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Old 05-21-2018, 07:12 PM
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Default Father,son, and revolver project

So I had this reallllly worn .32-20 circa 1918 that needed some help. I told my son ( he’s 12) that we could redo it and it would be his first k frame (he has an I frame that I gave him) he was all in and anything that gets a kid off their phone/internet is ok with me. This was my only .32-20 and with the ammo being expensive, and it being so worn and out of time, ... no regrets..
A gunbroker parts kit and we were off...after the disassembly (he did it) it was bead blaster time..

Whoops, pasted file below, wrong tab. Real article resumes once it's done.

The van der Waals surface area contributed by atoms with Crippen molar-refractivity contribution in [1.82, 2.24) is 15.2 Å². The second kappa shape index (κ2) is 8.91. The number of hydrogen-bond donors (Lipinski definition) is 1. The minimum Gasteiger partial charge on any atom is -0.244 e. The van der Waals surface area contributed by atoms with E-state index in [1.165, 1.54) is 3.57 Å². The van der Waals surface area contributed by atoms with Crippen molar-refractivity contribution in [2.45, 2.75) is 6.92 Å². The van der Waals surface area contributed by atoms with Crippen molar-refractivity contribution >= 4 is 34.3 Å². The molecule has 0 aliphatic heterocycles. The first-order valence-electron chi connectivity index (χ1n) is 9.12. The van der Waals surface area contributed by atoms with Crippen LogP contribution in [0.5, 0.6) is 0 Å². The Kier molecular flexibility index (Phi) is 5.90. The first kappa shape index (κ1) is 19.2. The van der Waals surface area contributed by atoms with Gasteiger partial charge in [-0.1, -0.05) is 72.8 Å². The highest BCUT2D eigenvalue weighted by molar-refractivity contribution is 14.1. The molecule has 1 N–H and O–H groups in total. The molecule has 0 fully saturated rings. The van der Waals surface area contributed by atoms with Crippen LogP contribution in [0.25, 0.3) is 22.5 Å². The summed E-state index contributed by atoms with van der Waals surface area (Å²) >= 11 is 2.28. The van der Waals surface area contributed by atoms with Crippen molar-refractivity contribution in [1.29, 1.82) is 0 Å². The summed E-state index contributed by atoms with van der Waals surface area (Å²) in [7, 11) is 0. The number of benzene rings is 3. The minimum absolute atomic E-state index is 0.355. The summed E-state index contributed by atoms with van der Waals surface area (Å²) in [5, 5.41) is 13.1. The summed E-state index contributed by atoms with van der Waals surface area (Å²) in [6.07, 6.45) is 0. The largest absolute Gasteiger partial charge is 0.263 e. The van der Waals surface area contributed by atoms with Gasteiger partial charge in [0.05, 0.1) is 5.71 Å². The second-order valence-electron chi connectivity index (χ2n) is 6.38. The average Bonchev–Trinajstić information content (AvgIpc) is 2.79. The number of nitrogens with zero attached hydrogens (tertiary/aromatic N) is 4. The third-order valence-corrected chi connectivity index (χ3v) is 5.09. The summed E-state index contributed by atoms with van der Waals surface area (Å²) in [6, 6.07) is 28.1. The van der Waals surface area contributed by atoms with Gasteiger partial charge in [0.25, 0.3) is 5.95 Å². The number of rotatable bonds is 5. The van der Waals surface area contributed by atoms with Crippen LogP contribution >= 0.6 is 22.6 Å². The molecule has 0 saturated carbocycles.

Then some wire wheeling
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Old 05-21-2018, 07:16 PM
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Then I installed the barrel...I planned on showing him the shoulder setback, but wouldn’t you know it...this one was perfect..handtight at about 10 o’clock and a little more and it was done...

He drilled the barrel pin slot and we both put the pin in...tomorrow after school test reassembly while the rust blue stuff is enroute
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Old 05-21-2018, 07:53 PM
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There is a young fella who will not be helpless when he is 18. Most young guys these days have no idea how to do anything with their hands. Well done and I bet that old gun will mean a great deal to him 50 years from now! Well done!
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Old 05-21-2018, 08:12 PM